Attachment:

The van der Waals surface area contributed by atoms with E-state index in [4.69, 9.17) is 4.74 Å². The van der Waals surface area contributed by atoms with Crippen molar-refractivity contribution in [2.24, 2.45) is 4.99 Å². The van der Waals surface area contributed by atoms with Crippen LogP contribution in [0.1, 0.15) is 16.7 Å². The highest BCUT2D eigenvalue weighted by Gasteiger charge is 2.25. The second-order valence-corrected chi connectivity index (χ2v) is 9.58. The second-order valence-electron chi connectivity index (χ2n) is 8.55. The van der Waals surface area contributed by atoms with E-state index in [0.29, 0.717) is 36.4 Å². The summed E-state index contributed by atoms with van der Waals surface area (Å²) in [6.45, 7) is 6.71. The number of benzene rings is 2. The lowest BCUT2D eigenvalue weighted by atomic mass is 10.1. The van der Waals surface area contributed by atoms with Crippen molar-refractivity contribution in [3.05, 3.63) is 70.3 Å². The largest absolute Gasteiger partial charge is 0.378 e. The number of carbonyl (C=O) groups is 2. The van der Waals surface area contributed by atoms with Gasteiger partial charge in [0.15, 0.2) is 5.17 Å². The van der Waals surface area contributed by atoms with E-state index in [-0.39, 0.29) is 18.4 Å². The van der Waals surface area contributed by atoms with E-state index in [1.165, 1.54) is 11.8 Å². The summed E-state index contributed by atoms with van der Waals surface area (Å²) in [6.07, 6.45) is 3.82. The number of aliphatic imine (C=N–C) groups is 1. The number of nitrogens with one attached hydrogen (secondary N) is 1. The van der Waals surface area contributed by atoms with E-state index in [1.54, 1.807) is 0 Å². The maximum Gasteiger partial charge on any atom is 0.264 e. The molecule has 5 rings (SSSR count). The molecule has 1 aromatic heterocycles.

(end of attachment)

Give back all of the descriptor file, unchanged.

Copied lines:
The van der Waals surface area contributed by atoms with E-state index in [4.69, 9.17) is 4.74 Å². The van der Waals surface area contributed by atoms with Crippen molar-refractivity contribution in [2.24, 2.45) is 4.99 Å². The van der Waals surface area contributed by atoms with Crippen LogP contribution in [0.1, 0.15) is 16.7 Å². The highest BCUT2D eigenvalue weighted by Gasteiger charge is 2.25. The second-order valence-corrected chi connectivity index (χ2v) is 9.58. The second-order valence-electron chi connectivity index (χ2n) is 8.55. The van der Waals surface area contributed by atoms with E-state index in [0.29, 0.717) is 36.4 Å². The summed E-state index contributed by atoms with van der Waals surface area (Å²) in [6.45, 7) is 6.71. The number of benzene rings is 2. The lowest BCUT2D eigenvalue weighted by atomic mass is 10.1. The van der Waals surface area contributed by atoms with Crippen molar-refractivity contribution in [3.05, 3.63) is 70.3 Å². The largest absolute Gasteiger partial charge is 0.378 e. The number of carbonyl (C=O) groups is 2. The van der Waals surface area contributed by atoms with Gasteiger partial charge in [0.15, 0.2) is 5.17 Å². The van der Waals surface area contributed by atoms with E-state index in [-0.39, 0.29) is 18.4 Å². The van der Waals surface area contributed by atoms with E-state index in [1.165, 1.54) is 11.8 Å². The summed E-state index contributed by atoms with van der Waals surface area (Å²) in [6.07, 6.45) is 3.82. The number of aliphatic imine (C=N–C) groups is 1. The number of nitrogens with one attached hydrogen (secondary N) is 1. The van der Waals surface area contributed by atoms with E-state index in [1.54, 1.807) is 0 Å². The maximum Gasteiger partial charge on any atom is 0.264 e. The molecule has 5 rings (SSSR count). The molecule has 1 aromatic heterocycles.